DUBLIN (KPIX 5) -- A nationwide college admissions scandal has left professors and students discouraged about the "pay-to-play" mentality taking over the admissions process at the nation's top universities.
"This reminds me of pay-to-play gone haywire," said Matthew Atencio, an author and professor at Cal State University East Bay. Atencio said he was surprised at the extent of the scandal and how deep it runs within the admissions systems at elite schools.
"We aren't thinking about the ethics or broader social implications of this kind of mentality, but is about cultivating my own individual child and, in this case, it's gone nuts," he said.
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One high school student said aiming to get into their dream university is "getting harder and harder every year." Students work hard, get good grades, do community service and extracurricular activities only to be shorted by a system that was essentially rigged.
Students told KPIX 5 that they felt defeated knowing that their extra work--like hiring tutors and putting in hours toward AP classes to earn the edge--may not be enough.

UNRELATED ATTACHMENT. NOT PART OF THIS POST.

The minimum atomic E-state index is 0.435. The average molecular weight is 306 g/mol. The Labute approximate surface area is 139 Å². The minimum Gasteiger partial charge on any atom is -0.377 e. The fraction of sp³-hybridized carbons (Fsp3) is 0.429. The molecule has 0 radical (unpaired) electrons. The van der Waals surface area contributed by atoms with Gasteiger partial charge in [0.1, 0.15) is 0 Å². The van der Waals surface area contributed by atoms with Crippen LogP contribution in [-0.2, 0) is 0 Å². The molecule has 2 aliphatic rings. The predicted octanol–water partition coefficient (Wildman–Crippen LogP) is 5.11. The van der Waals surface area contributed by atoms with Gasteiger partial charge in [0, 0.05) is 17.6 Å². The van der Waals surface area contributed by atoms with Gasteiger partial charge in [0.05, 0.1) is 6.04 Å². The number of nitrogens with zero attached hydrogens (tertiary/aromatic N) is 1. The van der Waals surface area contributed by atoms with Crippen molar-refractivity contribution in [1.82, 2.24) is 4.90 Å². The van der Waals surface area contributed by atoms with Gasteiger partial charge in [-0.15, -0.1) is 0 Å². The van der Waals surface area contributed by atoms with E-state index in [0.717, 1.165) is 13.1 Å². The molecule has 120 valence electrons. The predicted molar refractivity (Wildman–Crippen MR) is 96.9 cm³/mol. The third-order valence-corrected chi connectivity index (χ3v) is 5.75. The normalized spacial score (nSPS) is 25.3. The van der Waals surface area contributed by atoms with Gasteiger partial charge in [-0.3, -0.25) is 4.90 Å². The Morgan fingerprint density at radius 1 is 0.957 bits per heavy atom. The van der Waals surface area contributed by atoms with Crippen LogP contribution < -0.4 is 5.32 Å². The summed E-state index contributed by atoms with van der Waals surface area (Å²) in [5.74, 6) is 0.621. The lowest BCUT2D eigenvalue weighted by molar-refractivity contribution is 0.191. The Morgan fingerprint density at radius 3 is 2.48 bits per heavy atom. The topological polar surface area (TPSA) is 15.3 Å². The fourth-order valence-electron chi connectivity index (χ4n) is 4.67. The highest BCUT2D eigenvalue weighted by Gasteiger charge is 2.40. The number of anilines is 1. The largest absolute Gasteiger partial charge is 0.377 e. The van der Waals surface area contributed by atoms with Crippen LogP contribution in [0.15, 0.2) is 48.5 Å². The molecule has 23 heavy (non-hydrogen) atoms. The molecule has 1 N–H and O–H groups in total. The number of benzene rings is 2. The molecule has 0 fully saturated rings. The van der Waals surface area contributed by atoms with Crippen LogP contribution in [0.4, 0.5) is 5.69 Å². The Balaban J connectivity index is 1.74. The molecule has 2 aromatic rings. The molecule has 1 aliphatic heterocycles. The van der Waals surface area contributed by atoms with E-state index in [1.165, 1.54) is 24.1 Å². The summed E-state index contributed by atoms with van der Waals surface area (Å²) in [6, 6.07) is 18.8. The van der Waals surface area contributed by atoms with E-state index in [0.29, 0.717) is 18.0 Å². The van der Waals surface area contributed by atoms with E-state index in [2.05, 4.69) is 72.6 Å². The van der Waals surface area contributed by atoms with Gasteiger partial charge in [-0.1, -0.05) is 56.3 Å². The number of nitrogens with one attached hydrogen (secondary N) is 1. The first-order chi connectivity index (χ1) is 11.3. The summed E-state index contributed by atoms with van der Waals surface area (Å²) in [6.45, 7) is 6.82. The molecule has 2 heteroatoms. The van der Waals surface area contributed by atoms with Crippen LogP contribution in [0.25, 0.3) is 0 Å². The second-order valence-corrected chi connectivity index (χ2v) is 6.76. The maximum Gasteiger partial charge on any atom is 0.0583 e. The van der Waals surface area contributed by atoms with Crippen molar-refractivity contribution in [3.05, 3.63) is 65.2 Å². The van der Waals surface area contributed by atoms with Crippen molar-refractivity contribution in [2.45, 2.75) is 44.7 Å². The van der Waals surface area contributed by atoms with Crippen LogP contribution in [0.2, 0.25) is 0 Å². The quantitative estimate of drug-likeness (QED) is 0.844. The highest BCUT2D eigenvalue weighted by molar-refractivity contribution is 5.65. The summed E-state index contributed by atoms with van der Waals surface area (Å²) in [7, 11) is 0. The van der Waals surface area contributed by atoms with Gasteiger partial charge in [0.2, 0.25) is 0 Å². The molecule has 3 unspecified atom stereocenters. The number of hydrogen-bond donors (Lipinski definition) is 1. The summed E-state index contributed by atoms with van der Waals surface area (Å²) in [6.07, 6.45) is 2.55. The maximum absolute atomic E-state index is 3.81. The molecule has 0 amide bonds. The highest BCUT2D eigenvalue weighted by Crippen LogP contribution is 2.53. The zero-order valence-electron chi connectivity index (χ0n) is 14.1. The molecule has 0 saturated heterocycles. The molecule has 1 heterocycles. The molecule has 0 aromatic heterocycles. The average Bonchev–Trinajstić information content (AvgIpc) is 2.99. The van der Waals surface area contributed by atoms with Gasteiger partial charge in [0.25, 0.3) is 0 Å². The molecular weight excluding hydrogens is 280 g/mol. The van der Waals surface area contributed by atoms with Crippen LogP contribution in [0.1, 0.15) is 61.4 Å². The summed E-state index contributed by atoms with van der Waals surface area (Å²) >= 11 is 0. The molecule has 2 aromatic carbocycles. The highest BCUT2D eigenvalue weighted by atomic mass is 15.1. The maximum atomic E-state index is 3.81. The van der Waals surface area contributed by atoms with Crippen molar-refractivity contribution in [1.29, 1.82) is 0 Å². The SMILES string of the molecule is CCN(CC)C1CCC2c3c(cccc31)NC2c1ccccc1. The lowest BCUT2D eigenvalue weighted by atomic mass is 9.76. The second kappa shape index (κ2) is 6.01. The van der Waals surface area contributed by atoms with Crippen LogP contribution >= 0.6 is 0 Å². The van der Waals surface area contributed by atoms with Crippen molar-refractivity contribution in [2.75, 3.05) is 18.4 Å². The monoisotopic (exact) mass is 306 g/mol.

"It's just not fair. Something needs to be done. It's not right ," one student said.
"There is a lot of pressure on me," said another.
"This kind of scandal, I think, really makes us take pause and think about how do we get away from the pay-to-play model that we really have, and how a lot of people get left behind in that kind of mindset," said Atencio.
Some students said they felt sorry for the children who got into universities based on their parents' involvement in the scandal. Some also said they will look at their own upcoming acceptances through a new lens, knowing they got in through their own merit.
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